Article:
Thursday, January 23, 2020

“Mary Poppins Jr.”: Performance practically perfect in every way

Ava Lamkin as Mary Poppins
By Emma Bennett
Windham Middle School’s production of “Mary Poppins Jr.” not only showed us the hard medicine of deeper underlying themes, it treated us to a large spoonful of talent. The troupe brought an adaptation of the Disney classic straight to the stage. The audience was blown away, not from the winds in the East, but from the extraordinary talent illuminating the stage on their opening night. The winter storm that canceled school, bringing inches and inches of snow, couldn’t stop the show from going on.

The director, Suzy Cropper, took the time to interview amid all the hustle and bustle happening backstage before the show. Cropper, who’d been a musical director for Windham Middle School for many years, was ecstatic to be able to direct the first production of Mary Poppins Jr. that Windham Middle School had ever seen.

“I have loved it. It’s been fun working with the kids,” Cropper said with a smile. “And it’s been fun to see their creativity come out as we work through scenes and come up with ways that are able to tell our story.” to Cropper, several weeks ago, they took time during rehearsal to learn more about the Edwardian Era in 1910 - the period in which the musical is set. They learned about class distinctions, the contrast between rich and poor that is sometimes overlooked and overshadowed by gleam and glamor. It’s plain to see that the character development from it has paid off.

“I’m so proud of this cast and this wonderful show that they’ve put together,” said Lucy Hatch, assistant director. “I love seeing stuff come to life. It’s very different from being onstage.” Hatch’s history with the director stretches way back to third grade when she’d attended Mainstage Academy, a musical theater school run by Cropper. Hatch still has music lessons with her.

The energy backstage was invigorating as cast members shared their thoughts moments before opening. A strong unspoken unity projected into the audience as if from one big family.

Ava Lamkin, graced with the leading role of Mary Poppins, expressed the same sentiment. “My castmates are really sweet. When somebody’s sad, they’re really uplifting. We all just got along really well. It didn’t matter who we were because, once again, Mary Poppins taught us how to be kind.”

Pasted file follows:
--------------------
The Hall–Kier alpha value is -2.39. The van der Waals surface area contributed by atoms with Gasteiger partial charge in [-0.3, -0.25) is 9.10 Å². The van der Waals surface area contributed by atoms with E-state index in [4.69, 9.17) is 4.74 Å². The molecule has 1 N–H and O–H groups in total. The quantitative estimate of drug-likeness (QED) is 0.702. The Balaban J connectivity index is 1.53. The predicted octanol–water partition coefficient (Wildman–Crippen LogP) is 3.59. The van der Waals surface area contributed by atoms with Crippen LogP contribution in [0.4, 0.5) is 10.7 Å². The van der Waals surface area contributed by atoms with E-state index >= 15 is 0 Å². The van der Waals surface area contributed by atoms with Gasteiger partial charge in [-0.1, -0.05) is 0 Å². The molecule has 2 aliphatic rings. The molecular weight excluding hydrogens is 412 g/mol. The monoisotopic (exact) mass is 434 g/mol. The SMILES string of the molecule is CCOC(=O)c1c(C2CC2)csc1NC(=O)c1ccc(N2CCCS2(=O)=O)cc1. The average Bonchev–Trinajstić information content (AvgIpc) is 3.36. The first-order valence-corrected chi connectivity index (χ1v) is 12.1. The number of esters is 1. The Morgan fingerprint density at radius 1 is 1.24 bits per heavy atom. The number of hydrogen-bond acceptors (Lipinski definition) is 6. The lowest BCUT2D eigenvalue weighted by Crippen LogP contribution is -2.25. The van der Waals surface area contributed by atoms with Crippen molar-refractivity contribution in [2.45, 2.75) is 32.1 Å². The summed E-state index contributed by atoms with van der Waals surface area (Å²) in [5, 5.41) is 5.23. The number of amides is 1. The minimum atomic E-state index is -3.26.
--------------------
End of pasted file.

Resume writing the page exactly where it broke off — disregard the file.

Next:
Sixth grader Anna Lane, who played a park stroller and a honeybee, shared, “Everyone’s really nice and supportive with each other, trying to help people out with their lines, their makeup, and their hair.” Her first show with Windham Middle School, she’d also done shows with Windham Center Stage, Gorham Arts Alliance, and Schoolhouse. She’d been inspired into acting very young with Mainstage. some of the first timers who’d never been on stage before, Karly Day and Braedyn Bean expressed their experiences. “I’ve had a lot of fun with my friends and I love dancing and singing. It’s just been really cool seeing it all come together,” said Day. All these years, she’d been watching plays, thinking she’d love to be in one and decided to finally try out.

 Braedyn Bean, trying out with some encouragement from his mother, has had a great time. “I might do a lot more plays in the future, but I think it’s good to start and progress.” With the role of a policeman, he had only one line, but he was proud that he had received a speaking part.
Among the many great scenes, we were captivated by the choreography in 

“Supercalifragilisticexpialidocious” and impressed with the actors using ASL. Also, be sure to purchase a light-up wand at the concession stand at intermission and join the actors during a special moment of the play! Each purchased wand is used to support Maine Inside Out, a nonprofit organization collaborating to hold theater programs inside Maine’s juvenile correctional facility and youth developmental centers. Truly inspiring!

Another highlight of the night was seeing Mary Poppins fly! Bert, played by Molly Platti, even did front and back flips in mid-air. Flying by Foy is the company responsible for sending characters flying across the stage. Bryce Cropper, the person in charge of ropes, stated, “We double check everything to make sure everything is safe.” This definitely made the show that much more special.
The night ended with much well-earned praise from the audience. “I’m blown away, I really am,” said an audience member on the way out the door. “I would say it was above expectations,” said another. Kim McBride, assistant principal at the middle school, thought “it was fabulous from start to finish.” Proud father Chuck Lomonte shared, “I thought the show was absolutely exhilarating.”

A number of WMS and WHS individuals should be recognized for their time and effort in putting this show together: C.J. Payne (sound and lighting designer), Jason Lanoie (set designer), Tricia Murray (costume designer), April Monte (choreographer), Diane Hancock (music director), Karen Lane (producer), family volunteers working behind the scenes, and many others. Also, understudies worked hard to learn their parts and stood by in case they were needed.

The show, as a whole, was completely enjoyable - “practically perfect in every way!” There really is only one word to describe it: supercalifragilisticexpialidocious.

No comments:

Post a Comment

Your Comments Help Improve Your Community.